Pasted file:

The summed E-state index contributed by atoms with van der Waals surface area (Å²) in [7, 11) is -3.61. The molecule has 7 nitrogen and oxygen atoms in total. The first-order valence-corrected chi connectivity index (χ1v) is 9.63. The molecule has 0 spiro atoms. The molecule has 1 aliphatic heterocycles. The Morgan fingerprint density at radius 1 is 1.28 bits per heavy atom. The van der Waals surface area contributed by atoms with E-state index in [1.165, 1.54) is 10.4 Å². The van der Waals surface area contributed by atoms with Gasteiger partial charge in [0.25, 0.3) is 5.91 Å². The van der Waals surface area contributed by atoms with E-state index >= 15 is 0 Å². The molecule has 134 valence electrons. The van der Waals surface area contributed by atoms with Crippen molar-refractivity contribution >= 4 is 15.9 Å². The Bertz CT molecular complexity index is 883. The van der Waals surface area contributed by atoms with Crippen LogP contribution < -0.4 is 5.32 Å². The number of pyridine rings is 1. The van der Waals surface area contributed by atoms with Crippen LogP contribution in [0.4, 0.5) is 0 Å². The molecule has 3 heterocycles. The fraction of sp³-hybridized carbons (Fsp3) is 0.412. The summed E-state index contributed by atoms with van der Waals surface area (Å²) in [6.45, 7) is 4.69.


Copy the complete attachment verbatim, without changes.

The summed E-state index contributed by atoms with van der Waals surface area (Å²) in [7, 11) is -3.61. The molecule has 7 nitrogen and oxygen atoms in total. The first-order valence-corrected chi connectivity index (χ1v) is 9.63. The molecule has 0 spiro atoms. The molecule has 1 aliphatic heterocycles. The Morgan fingerprint density at radius 1 is 1.28 bits per heavy atom. The van der Waals surface area contributed by atoms with E-state index in [1.165, 1.54) is 10.4 Å². The van der Waals surface area contributed by atoms with Gasteiger partial charge in [0.25, 0.3) is 5.91 Å². The van der Waals surface area contributed by atoms with E-state index >= 15 is 0 Å². The molecule has 134 valence electrons. The van der Waals surface area contributed by atoms with Crippen molar-refractivity contribution >= 4 is 15.9 Å². The Bertz CT molecular complexity index is 883. The van der Waals surface area contributed by atoms with Crippen LogP contribution < -0.4 is 5.32 Å². The number of pyridine rings is 1. The van der Waals surface area contributed by atoms with Crippen LogP contribution in [0.4, 0.5) is 0 Å². The molecule has 3 heterocycles. The fraction of sp³-hybridized carbons (Fsp3) is 0.412. The summed E-state index contributed by atoms with van der Waals surface area (Å²) in [6.45, 7) is 4.69.